Noise is an annoying but unavoidable part of any engineering project. Fixing noise issues is hard enough, but even just measuring how much noise an amplifier adds to your signal is tricky without proper equipment like a spectrum analyzer. One other thing that makes noise measurements easier is a good, stable noise source that can serve as a reference: you first measure your amplifier without any input, and then measure it again with the noise source connected. Using a few simple formulas you can then calculate how much noise the amplifier produced.
Building a source that generates exactly the amount of noise that you want, no more and no less, is quite a challenge in itself. Several techniques exist, but [Wolfgang] over at the Electronic Projects for Fun blog decided to go for the classic method of using a vacuum diode. He describes the design and analysis of a noise source based on a 2D3B tube in a detailed article.
The tube in question is a special vacuum diode designed to be operated in saturation, meaning at a current high enough to draw away all the electrons generated by the hot filament. When running in this mode, the output current has a noise spectrum that is almost perfectly white, meaning its power level remains constant across the frequency band. [Wolfgang]’s measurements show a deviation of no more than 0.2 dB between 200 kHz and 200 MHz. This is about as close to perfect as you can get, and covers most of the frequency bands of interest to radio amateurs.
The whole project is built up inside a sturdy metal box, with extensive shielding and line filtering to keep undesired signals from contaminating the clean noise signal. A limiter is also an essential component: should the diode’s filament break, the limiter will prevent the sudden transient from reaching the spectrum analyzer and destroying its (very expensive) input stage.
[Wolfgang] has made a few other noise sources based on various components, which he compares on a separate page, although the 2D3B based one is by far the most stable. We’ve also featured a simple pink noise source, which is useful for audio measurement, as well as white noise sources designed to generate random numbers or simply to help you sleep.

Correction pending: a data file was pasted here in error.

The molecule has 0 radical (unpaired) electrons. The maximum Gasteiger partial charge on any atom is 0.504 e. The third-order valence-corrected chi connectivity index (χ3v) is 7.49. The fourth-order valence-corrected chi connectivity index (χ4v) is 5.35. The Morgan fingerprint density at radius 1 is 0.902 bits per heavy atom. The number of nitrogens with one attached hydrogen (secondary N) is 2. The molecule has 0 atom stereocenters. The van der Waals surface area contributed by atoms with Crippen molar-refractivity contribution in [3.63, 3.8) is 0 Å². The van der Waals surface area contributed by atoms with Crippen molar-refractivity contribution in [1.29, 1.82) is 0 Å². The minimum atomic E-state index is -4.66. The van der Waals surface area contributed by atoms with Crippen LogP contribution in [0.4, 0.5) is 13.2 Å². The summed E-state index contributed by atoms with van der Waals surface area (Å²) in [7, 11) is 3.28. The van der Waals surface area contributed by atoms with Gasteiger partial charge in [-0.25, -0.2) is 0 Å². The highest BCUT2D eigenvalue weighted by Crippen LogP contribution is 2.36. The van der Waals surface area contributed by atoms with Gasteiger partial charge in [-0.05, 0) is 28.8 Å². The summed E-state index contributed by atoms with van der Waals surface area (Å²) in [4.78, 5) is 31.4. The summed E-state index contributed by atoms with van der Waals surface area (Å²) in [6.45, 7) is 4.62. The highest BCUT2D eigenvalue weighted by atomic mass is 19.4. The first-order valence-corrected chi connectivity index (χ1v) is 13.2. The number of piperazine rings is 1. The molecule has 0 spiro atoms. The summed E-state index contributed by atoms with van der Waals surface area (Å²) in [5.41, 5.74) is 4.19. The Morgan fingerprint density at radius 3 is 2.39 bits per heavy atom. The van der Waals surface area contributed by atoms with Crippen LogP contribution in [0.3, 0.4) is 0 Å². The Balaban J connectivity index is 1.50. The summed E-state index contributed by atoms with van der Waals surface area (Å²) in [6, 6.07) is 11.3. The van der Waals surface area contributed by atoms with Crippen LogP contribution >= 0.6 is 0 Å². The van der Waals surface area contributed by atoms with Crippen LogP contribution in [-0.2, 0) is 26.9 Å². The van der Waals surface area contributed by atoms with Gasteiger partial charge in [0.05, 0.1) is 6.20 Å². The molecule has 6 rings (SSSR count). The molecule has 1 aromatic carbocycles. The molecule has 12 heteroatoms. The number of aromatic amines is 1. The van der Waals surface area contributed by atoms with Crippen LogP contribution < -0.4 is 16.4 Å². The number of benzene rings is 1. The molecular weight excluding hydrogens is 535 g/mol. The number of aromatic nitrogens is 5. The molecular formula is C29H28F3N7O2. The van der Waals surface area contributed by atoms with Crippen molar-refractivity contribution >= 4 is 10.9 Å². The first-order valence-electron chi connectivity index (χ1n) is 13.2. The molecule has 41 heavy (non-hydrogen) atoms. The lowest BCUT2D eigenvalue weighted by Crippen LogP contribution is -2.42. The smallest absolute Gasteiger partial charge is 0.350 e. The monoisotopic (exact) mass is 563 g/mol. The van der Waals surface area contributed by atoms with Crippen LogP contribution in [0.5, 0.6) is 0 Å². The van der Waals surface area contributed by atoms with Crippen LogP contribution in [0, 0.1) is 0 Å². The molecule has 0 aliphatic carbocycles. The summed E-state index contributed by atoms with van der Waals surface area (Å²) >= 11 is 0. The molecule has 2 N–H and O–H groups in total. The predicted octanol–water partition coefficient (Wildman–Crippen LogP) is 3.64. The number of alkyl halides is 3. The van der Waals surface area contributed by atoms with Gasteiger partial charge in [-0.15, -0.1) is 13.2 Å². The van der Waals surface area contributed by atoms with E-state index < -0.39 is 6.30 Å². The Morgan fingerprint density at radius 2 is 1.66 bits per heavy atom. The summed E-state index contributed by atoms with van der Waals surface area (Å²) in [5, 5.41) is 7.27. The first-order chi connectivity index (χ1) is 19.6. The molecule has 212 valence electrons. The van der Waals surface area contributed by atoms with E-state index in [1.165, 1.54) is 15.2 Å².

15 thoughts on “Using A Vacuum Diode To Make The Cleanest Noise Source You’ve Ever Seen”
Of course, noise is more significant the higher in frequency. I’m not sure 200MHz really covers the important range.
At lower frequencies, noise is more significant than what even a tube generates. But VHF and UHF, it matters more.
The higher the frequency the harder to get a decent tube, so certainly for 432MHz and up, most converters had the antenna feeding a diode mixer. Not good, but better than a tube rf stage.
In the late fifties, you needed exotic and expensive tubes to get low noise figures up there. The parametric amplifier was a significant improvement, but they were complicated and needed fine adjustment.
The Nuvistor made it simpler and cheaper, not the absolute lowest noise figure, but close to it.
Bipolar transistors started to bring good noise and gain, and slowly cheaper.
You needed a noise source to do the finicky adjustment to get best noise.
But slowly devices made it much easier, you still needed finicky adjustment for crucial use, but they gave you better than the past without the adjustment.
Parametric amplifiers were a big leap forward, but for hams, maybe about fifteen years of use, before easier devices came along.
Agreed. There is far more spectrum available to Hams above 200MHz, than, er.. “200MHz”.
Below 200MHz, (the 2m band possibly excepted for some) environmental, natural and especially man-made noise (from VDSL for example) is a far greater a problem these days, unless you live underground 100’s of miles from anywhere else.
No point having the ultimate sensitivity and low noise front end, if what background noise that comes down the wire is itself masking the signals you want.